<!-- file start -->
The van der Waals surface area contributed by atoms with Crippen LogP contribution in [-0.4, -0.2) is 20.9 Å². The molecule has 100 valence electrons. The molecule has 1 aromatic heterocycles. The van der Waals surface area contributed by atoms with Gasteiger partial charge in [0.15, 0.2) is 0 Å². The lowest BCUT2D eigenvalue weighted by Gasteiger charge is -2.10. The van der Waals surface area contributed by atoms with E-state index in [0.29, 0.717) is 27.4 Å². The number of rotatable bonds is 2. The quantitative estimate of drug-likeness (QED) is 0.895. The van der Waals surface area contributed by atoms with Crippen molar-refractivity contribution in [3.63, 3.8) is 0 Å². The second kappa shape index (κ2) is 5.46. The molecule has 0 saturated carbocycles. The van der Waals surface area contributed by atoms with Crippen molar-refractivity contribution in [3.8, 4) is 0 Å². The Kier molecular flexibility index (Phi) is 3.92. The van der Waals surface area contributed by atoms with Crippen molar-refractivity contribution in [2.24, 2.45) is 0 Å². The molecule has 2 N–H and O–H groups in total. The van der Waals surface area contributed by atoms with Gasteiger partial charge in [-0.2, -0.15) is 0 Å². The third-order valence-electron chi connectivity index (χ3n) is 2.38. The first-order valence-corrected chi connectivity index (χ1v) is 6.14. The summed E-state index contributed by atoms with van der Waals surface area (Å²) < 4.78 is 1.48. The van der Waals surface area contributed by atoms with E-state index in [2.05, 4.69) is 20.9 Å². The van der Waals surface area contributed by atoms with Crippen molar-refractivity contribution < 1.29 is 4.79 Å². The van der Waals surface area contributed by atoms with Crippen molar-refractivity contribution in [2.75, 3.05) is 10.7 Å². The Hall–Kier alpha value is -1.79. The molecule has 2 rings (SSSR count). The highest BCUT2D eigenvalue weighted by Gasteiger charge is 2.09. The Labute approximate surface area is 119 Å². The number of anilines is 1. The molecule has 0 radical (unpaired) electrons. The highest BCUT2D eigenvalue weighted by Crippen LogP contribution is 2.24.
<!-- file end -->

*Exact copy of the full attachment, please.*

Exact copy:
The van der Waals surface area contributed by atoms with Crippen LogP contribution in [-0.4, -0.2) is 20.9 Å². The molecule has 100 valence electrons. The molecule has 1 aromatic heterocycles. The van der Waals surface area contributed by atoms with Gasteiger partial charge in [0.15, 0.2) is 0 Å². The lowest BCUT2D eigenvalue weighted by Gasteiger charge is -2.10. The van der Waals surface area contributed by atoms with E-state index in [0.29, 0.717) is 27.4 Å². The number of rotatable bonds is 2. The quantitative estimate of drug-likeness (QED) is 0.895. The van der Waals surface area contributed by atoms with Crippen molar-refractivity contribution in [3.63, 3.8) is 0 Å². The second kappa shape index (κ2) is 5.46. The molecule has 0 saturated carbocycles. The van der Waals surface area contributed by atoms with Crippen molar-refractivity contribution in [3.8, 4) is 0 Å². The Kier molecular flexibility index (Phi) is 3.92. The van der Waals surface area contributed by atoms with Crippen molar-refractivity contribution in [2.24, 2.45) is 0 Å². The molecule has 2 N–H and O–H groups in total. The van der Waals surface area contributed by atoms with Gasteiger partial charge in [-0.2, -0.15) is 0 Å². The third-order valence-electron chi connectivity index (χ3n) is 2.38. The first-order valence-corrected chi connectivity index (χ1v) is 6.14. The summed E-state index contributed by atoms with van der Waals surface area (Å²) < 4.78 is 1.48. The van der Waals surface area contributed by atoms with E-state index in [2.05, 4.69) is 20.9 Å². The van der Waals surface area contributed by atoms with Crippen molar-refractivity contribution < 1.29 is 4.79 Å². The van der Waals surface area contributed by atoms with Crippen molar-refractivity contribution in [2.75, 3.05) is 10.7 Å². The Hall–Kier alpha value is -1.79. The molecule has 2 rings (SSSR count). The highest BCUT2D eigenvalue weighted by Gasteiger charge is 2.09. The Labute approximate surface area is 119 Å². The number of anilines is 1. The molecule has 0 radical (unpaired) electrons. The highest BCUT2D eigenvalue weighted by Crippen LogP contribution is 2.24.